Conversations with Constance • Jan Beaney & Jean Littlejohn
Constance Howard, MBE (1910-2000) was the foremost pioneer of creative embroidery in Great Britain in the second half of the 20th century. This review in book form of her life and work includes personal memories she shared with the authors in the last years of her life.
Conversations with Constance Howard • Book 6 by Jan Beaney & Jean Littlejohn
The War Years
Constance arrived at Kingston School of Art in 1939 just as war broke out and she remembered seeing hundreds of children being evacuated as she arrived at the station, although the thought of working in London did not really concern her at the time.
Some art schools closed down during the war but not Kingston, which kept going with full time junior students (13-17years old). The only full time adult students were those unfit for war service and her evening classes were attended by servicemen and women.
There was also a great need for moral boosters and there was a program of entertainment in the parks. Constance made and dressed large 3ft tall string puppets for other people to work. They had moveable chests and mouths so they could become ‘opera singers’.
"A woman with green hair..."
Constance was by now working on her own embroidery and exhibiting her work with the Art and Craft Society, later to become the Society of Designer Craftsmen.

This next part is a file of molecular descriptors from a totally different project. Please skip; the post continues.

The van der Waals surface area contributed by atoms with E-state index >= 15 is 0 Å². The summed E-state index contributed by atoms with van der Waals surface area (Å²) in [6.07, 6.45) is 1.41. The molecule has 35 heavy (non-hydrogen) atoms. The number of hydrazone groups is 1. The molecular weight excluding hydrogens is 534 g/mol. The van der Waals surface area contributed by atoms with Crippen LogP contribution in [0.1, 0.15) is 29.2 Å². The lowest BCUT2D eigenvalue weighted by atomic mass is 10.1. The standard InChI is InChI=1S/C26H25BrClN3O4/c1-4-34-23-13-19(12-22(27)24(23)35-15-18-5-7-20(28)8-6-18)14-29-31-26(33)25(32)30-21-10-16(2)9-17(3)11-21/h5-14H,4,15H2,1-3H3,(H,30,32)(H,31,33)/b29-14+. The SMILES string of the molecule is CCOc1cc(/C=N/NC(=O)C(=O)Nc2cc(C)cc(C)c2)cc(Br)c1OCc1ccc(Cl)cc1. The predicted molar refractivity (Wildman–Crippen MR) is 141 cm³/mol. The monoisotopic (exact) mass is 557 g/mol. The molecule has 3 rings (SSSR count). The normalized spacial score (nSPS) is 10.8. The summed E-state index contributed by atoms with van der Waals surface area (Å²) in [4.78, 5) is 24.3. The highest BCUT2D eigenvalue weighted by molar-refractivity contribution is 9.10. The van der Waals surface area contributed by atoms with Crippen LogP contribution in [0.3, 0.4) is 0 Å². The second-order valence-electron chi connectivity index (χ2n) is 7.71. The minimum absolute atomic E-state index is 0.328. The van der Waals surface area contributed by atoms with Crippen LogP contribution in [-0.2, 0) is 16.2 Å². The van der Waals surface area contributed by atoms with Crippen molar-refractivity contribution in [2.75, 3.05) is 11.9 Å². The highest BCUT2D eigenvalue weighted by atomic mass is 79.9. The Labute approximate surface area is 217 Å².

Richard Box, a well-known master embroiderer and artist mentions that his first experience of Constance was as “a woman with green hair” and it is this aspect which everyone remembers. Constance has been sporting her trademark green hair since 1957. She first tried auburn and although her husband liked it she thought it looked terrible. Her hairdresser bought a tin of green powder from the Fulham Road and applied it to her hair and she loved it and has kept the color ever since. The powder was pure malachite and she remembered a gypsy coming up to her and saying, “Excuse me madam, that color is ruining your blood.”
It was simply a part of her appearance and to those who knew her it seemed normal but to strangers it looked quite remarkable and caused extreme reactions.
Book 6 by Jan Beaney & Jean Littlejohn
- 28 pages full color illustrations
- First published 2000 • Digital Edition 2023
- ISBN No 0-9531750-5-7
Jan Beaney & Jean Littlejohn • About the Authors
Jan Beaney and Jean Littlejohn are internationally acclaimed textiles artists, authors and educators. For more than forty years the duo know as “Double Trouble Enterprises” has been challenging traditional notions of embroidery and stitch by working with soluble fabrics, mixed media, bonding, printing, embellishing and collage and extensive use of color development and journaling to great success. Founding members of the 62 Group of Textile Artists, featured instructors at Callaway Gardens School of Needle Arts, City & Guilds (London), Fellows of the Society of Designer Craftsmen (UK) and Presidents emeritus of the Embroiderers’ Guild (UK), Jan and Jean continue their work in inspiring stitch artists of all ages with print books, digital books, and a wide range of DVDs and streaming workshops.
Learn more about Jan and Jean in their interview with TextileArtist.org
Visit their Double Trouble Enterprises Website